In Weeks 1 and 2, we investigated why ecosystems and ‘civilisation’ tend towards diversity and stability. It was proposed this was attributable to virtuous dynamics that promote long-term systemic stability and resilience by driving increasingly fine-grained specialisation / cooperation, whilst inhibiting environmental dominance by particular species or social ‘groups’.

Next week we will be putting forward an explanation as to why the current economic system displays the reverse trend but, for now, we thought it worthwhile to explain briefly the connection between diversity and stability. Why exactly does a change in the former result in a like change in the latter?  

Put simply, in a diverse system, the health of the whole (‘productivity’) isn’t dependent on the performance of only a few parts.

For example, imagine a disadvantaged family where Dad is the only breadwinner. If he has an accident, no-one eats. If the house blows down in a storm, there’s no-one to rebuild it. Compare the situation with a second family where several other members also contribute to the household income. Because ‘productivity’ is distributed across several people, the overall family ‘system’ is much more able to adapt to an accident-prone Dad and / or a force majeure.

A classic instance of systemic over-dependency at a macro-societal level is Ancient Egypt, which teetered on a single variable: the annual flooding of the Nile (taken from the excellent ‘Water’ by Steven Solomon). The ‘inundation‘, as it was known, rejuvenated the plains with fertile silt and washed away soil poisons, to produce the most self-sustaining and fertile farmlands of the ancient world.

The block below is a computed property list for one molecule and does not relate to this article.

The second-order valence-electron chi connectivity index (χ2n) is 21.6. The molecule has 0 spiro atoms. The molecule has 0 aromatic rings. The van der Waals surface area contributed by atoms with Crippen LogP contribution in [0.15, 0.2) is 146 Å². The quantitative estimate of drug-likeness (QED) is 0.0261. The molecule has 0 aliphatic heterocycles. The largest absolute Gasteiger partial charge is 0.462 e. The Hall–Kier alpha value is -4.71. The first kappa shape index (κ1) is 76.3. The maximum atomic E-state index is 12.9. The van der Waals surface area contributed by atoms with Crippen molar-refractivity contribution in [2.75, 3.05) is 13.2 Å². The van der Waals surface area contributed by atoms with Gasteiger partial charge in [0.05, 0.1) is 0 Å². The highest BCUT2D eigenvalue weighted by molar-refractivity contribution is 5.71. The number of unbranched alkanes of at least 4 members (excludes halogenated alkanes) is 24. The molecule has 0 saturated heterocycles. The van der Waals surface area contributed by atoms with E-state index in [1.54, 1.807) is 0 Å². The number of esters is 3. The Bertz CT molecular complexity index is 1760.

The exclusive focus of the political elite was water management: senior priest-managers led departments for overseeing dikes, canal workers and measuring river levels; and top dog, Pharaoh’s, fundamental godly responsibility was mastery of the flow of the great river.

Unsurprisingly then, the Nile and Egyptian history ebb and flow in perfect synchronicity. Without exception, the Old, Middle, and New Kingdoms, as well as the later periods of Greek and Byzantine rule, bloom with the return of the regular cycle of flooding and crumple with climactic dry periods into centuries of disunity, chaos and foreign invasions. Thus, despite many environmental blessings, ultimately, the stability and resilience of this mighty civilisation and its elite were slave to the caprices of its one water source, in a way that a country with abundant springs, rivers and lakes could never be.

Our third and final example – the current economic downturn – illustrates uniformity and instability at a global level. Here, the world’s banking system was rendered so fragile by the interdependency of a few titanic banks and financial services firms, that massive external intervention was required to prevent total meltdown when one of them, Lehman Brothers, filed for bankruptcy in 2009. It is a crisis and an intervention for which we shall all suffer for many decades to come.

But why had the economic system not behaved like the natural / social systems we looked at in Weeks 1 and 2, and become increasingly diverse and stable as it expanded? We hope you’ll drop in next Friday to find out.

Jan 6, 2012

Why Corporate Regulation is a Socioenvironmental Necessity. Part 1 of 5: Why do Ecosystems tend towards Diversity and Stability?

Happy New Year and welcome to our first Arkadian analysis of 2012. Over the next five weeks we will be working towards the conclusion of the title of the series by exploring the answer to a simple question: –